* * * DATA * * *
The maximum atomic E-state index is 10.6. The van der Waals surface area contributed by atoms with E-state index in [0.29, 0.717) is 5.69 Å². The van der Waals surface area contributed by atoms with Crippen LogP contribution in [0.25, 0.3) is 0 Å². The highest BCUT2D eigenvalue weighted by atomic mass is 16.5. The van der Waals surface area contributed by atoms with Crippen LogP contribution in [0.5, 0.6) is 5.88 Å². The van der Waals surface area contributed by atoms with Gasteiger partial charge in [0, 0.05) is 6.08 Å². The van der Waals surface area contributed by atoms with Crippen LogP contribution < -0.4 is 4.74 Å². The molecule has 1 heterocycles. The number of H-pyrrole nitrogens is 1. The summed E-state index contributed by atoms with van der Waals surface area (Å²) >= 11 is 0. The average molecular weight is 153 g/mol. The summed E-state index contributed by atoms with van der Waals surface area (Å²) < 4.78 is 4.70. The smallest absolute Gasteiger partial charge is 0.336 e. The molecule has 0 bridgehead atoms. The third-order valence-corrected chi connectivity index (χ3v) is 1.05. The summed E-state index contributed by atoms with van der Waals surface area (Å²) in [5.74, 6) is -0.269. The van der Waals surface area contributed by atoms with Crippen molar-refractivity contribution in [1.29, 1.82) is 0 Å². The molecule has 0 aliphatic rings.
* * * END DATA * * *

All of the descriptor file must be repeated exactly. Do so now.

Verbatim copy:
The maximum atomic E-state index is 10.6. The van der Waals surface area contributed by atoms with E-state index in [0.29, 0.717) is 5.69 Å². The van der Waals surface area contributed by atoms with Crippen LogP contribution in [0.25, 0.3) is 0 Å². The highest BCUT2D eigenvalue weighted by atomic mass is 16.5. The van der Waals surface area contributed by atoms with Crippen LogP contribution in [0.5, 0.6) is 5.88 Å². The van der Waals surface area contributed by atoms with Gasteiger partial charge in [0, 0.05) is 6.08 Å². The van der Waals surface area contributed by atoms with Crippen LogP contribution < -0.4 is 4.74 Å². The molecule has 1 heterocycles. The number of H-pyrrole nitrogens is 1. The summed E-state index contributed by atoms with van der Waals surface area (Å²) >= 11 is 0. The average molecular weight is 153 g/mol. The summed E-state index contributed by atoms with van der Waals surface area (Å²) < 4.78 is 4.70. The smallest absolute Gasteiger partial charge is 0.336 e. The molecule has 0 bridgehead atoms. The third-order valence-corrected chi connectivity index (χ3v) is 1.05. The summed E-state index contributed by atoms with van der Waals surface area (Å²) in [5.74, 6) is -0.269. The van der Waals surface area contributed by atoms with Crippen molar-refractivity contribution in [1.29, 1.82) is 0 Å². The molecule has 0 aliphatic rings.